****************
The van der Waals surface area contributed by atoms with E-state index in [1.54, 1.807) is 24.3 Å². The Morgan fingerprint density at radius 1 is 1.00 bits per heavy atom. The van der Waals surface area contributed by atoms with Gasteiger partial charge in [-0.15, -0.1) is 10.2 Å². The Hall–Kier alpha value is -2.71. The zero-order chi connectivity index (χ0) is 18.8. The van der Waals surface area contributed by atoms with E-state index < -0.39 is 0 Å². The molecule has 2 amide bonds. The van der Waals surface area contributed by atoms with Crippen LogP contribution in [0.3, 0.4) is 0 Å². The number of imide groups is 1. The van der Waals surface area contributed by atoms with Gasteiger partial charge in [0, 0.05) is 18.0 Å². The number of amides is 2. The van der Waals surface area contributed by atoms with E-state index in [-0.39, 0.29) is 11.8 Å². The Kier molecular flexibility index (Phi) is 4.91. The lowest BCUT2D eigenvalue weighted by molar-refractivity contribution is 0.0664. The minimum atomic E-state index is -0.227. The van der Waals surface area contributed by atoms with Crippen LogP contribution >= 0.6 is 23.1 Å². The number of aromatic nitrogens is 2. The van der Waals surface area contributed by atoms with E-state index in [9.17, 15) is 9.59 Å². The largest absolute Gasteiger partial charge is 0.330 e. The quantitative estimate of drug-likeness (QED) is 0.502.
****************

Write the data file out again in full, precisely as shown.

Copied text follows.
The van der Waals surface area contributed by atoms with E-state index in [1.54, 1.807) is 24.3 Å². The Morgan fingerprint density at radius 1 is 1.00 bits per heavy atom. The van der Waals surface area contributed by atoms with Gasteiger partial charge in [-0.15, -0.1) is 10.2 Å². The Hall–Kier alpha value is -2.71. The zero-order chi connectivity index (χ0) is 18.8. The van der Waals surface area contributed by atoms with E-state index < -0.39 is 0 Å². The molecule has 2 amide bonds. The van der Waals surface area contributed by atoms with Crippen LogP contribution in [0.3, 0.4) is 0 Å². The number of imide groups is 1. The van der Waals surface area contributed by atoms with Gasteiger partial charge in [0, 0.05) is 18.0 Å². The number of amides is 2. The van der Waals surface area contributed by atoms with E-state index in [-0.39, 0.29) is 11.8 Å². The Kier molecular flexibility index (Phi) is 4.91. The lowest BCUT2D eigenvalue weighted by molar-refractivity contribution is 0.0664. The minimum atomic E-state index is -0.227. The van der Waals surface area contributed by atoms with Crippen LogP contribution >= 0.6 is 23.1 Å². The number of aromatic nitrogens is 2. The van der Waals surface area contributed by atoms with E-state index in [9.17, 15) is 9.59 Å². The largest absolute Gasteiger partial charge is 0.330 e. The quantitative estimate of drug-likeness (QED) is 0.502.